OMCA members have also played critical roles (e.g., conference or committee chairs or co-chairs) for OAME provincial and chapter conferences and for the National Council of Teachers of Mathematics (NCTM) annual and regional conferences hosted in Ontario. (The 1982 NCTM Annual is the only Annual to be held outside the United States.)

Many members of OMCA are also members of other organizations, such as the National Council of Supervisors of Mathematics (NCSM) the Canadian Mathematical Education Study Group, the Association of Teachers of Mathematics (UK), the Fields Institute (U of T), the Mathematical Association (UK), and the Canadian Mathematical Society.

Of special note, the first winner (1983) of NCSM’s prestigious Gilbert Medal was John Del Grande (North York), and he is still the only Canadian to receive this honour. Alex Norrie, Peel Coordinator in the 90s, was a director of NCSM and program chair for the joint NCTM/OAME/AOEM regional conference in Hamilton in May 1990.

The primary purpose of OMCA (from the beginning and reworded in the 2010 constitution) is to provide a framework for sharing of ideas, professional development, and an avenue for a collective impact on the direction of education particularly in the area of mathematics in the province of Ontario.

To further these aims, OMCA held it’s first “consultants seminar” in Nov 1983, with John Clark as the organizer. Peter Hilton from State University of New York was the keynote. Before his talk he walked around and talked to the delegates. Then he started his talk by introducing each and every person there by name and often also with some other interesting detail. There were 40 attendees!!

This annual event has continued to the present as the Annual Retreat, bringing leaders in mathematics education together to participate in the latest in mathematics education with the top thinkers, activists and leaders. Presenters have included such luminaries as Peter Hilton (who worked with Alan Turing on the Enigma Project), Zal Usisikin of the Chicago Maths Project, Father Stanley Bezuszka, Catherine Twomey Fosnot, Makoto Yoshida, Marian Small, Chris Suurtamm & Barbara Graves, Alex Lawson, John Ross, Catherine Bruce & Ruth Beatty, and others too numerous to list.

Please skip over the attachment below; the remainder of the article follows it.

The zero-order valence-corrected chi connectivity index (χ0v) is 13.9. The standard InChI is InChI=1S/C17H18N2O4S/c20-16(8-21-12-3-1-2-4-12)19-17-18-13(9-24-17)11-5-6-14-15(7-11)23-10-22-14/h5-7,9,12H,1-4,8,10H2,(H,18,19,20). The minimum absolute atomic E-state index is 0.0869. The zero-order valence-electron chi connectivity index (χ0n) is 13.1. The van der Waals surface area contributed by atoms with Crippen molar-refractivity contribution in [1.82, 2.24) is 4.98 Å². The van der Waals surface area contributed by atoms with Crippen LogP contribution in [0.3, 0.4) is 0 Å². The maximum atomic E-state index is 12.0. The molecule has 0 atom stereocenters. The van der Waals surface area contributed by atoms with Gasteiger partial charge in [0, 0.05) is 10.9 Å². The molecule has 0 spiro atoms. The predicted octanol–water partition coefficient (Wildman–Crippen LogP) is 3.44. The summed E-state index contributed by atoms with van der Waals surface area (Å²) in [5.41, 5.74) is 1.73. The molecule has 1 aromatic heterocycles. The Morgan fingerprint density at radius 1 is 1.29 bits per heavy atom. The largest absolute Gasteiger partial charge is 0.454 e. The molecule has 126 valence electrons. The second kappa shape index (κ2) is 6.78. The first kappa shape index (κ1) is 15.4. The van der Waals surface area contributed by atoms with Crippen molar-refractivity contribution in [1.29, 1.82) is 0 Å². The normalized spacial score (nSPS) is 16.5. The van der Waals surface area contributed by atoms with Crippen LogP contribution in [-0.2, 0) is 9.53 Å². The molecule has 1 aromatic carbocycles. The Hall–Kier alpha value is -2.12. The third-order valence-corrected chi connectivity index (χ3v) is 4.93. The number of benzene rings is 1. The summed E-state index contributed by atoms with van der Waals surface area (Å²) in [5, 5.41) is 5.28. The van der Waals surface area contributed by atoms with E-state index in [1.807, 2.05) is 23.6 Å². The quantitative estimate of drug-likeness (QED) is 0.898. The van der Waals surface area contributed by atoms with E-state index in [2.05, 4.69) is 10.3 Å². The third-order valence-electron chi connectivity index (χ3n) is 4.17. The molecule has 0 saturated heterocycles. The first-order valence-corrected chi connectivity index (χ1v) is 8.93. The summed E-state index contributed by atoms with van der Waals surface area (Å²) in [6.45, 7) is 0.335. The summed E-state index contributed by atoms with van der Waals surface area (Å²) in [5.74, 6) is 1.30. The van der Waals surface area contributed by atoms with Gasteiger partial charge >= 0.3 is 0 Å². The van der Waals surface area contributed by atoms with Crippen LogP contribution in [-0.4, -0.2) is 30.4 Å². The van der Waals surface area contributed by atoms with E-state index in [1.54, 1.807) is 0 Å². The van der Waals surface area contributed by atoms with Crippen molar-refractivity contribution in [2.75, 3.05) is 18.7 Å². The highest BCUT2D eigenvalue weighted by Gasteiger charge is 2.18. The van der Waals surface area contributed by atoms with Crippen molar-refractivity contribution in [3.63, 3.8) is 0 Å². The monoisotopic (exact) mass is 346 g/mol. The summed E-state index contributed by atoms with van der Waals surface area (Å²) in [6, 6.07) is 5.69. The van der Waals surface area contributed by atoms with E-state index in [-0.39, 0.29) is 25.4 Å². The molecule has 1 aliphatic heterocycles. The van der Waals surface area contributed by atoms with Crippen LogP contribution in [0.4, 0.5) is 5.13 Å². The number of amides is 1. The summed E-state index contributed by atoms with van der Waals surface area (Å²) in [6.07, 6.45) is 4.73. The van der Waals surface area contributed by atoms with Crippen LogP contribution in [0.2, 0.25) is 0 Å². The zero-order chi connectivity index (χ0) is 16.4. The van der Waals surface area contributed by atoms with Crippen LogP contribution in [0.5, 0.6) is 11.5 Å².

Retreat locations have varied from the original Toronto Ascot Inn on Airport Rd to North York Board’s  outdoor education centre in Caledon, Deerhurst (Huntsville), Prince of Wales (Niagara on the Lake), Hockley Valley Resort, Sheraton (Niagara Falls), Elmhurst Inn (Ingersoll), Hilton (Niagara Falls), Holiday Inn (Burlington), Nottawasaga Inn, etc.

The Future

OMCA continues to evolve as the teaching profession evolves.  We have moved with the technology.  Several years ago OMCA acquired a Polycom which allowed members to participate in a conference call for the meeting, even if they were not in the same room!! The Polycom has since been put on a dusty shelf! Now OMCA is benefitting from members using the cutting edge Adobe Connect for audio and video communication.  

We have also reconsidered our constitution and the succession plans of our Leadership team.  As boards of education evolve, we have to keep in stride.  In the last few years it has become evident that no longer are you hired as the Mathematics Consultant or Coordinator with the expectation that you are in that position for life.  Many boards have evolved into 2 – to 5 year terms for their consultants and coordinators.  Because of this, a President-elect is nominated each year and only expected to serve (hang in) for 3 years (as PE, P and PP).   and tThe treasurer and secretary positions are now continuing positions, allowing Mike Davis for example to stay on for a number of years as treasurer, providing continuity over the long term.

OMCA and OAME have also joined together in many provincial curriculum reviews, curriculum documents and Ministry funded projects. These have included TIPS, PLMLP, CLIPS, MathGAINS, CAMPPP, and other initialled projects. OMCA will continue to work with OAME to ensure that the teachers of Ontario have reasoned, cogent, and coordinated input when the mathematics curricula come up (again) for review/revision.


Printed in the 40th Anniversary Edition of the Ontario Mathematics Gazette (OAME)
Vol 50 #4, June 2012
Author Peter Saarimaki
Past President and Life Member OAME
Past President and Life Member OMCA

Provincial Director and Emeritus Member NCSM